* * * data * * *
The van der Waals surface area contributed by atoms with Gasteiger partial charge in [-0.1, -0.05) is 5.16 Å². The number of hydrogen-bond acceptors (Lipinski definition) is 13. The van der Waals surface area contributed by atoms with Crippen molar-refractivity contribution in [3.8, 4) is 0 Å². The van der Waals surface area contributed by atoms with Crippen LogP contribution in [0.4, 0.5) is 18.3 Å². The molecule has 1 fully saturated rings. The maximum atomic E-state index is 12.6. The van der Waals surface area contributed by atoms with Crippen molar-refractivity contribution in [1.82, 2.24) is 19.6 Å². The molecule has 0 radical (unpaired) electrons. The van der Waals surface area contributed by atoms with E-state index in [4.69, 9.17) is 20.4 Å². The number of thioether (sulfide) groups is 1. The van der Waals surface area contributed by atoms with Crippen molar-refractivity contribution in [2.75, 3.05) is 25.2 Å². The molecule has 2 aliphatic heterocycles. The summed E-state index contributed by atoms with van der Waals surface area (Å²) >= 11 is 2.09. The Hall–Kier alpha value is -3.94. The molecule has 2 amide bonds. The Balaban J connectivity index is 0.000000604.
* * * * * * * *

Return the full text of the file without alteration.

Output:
The van der Waals surface area contributed by atoms with Gasteiger partial charge in [-0.1, -0.05) is 5.16 Å². The number of hydrogen-bond acceptors (Lipinski definition) is 13. The van der Waals surface area contributed by atoms with Crippen molar-refractivity contribution in [3.8, 4) is 0 Å². The van der Waals surface area contributed by atoms with Crippen LogP contribution in [0.4, 0.5) is 18.3 Å². The molecule has 1 fully saturated rings. The maximum atomic E-state index is 12.6. The van der Waals surface area contributed by atoms with Crippen molar-refractivity contribution in [1.82, 2.24) is 19.6 Å². The molecule has 0 radical (unpaired) electrons. The van der Waals surface area contributed by atoms with E-state index in [4.69, 9.17) is 20.4 Å². The number of thioether (sulfide) groups is 1. The van der Waals surface area contributed by atoms with Crippen molar-refractivity contribution in [2.75, 3.05) is 25.2 Å². The molecule has 2 aliphatic heterocycles. The summed E-state index contributed by atoms with van der Waals surface area (Å²) >= 11 is 2.09. The Hall–Kier alpha value is -3.94. The molecule has 2 amide bonds. The Balaban J connectivity index is 0.000000604.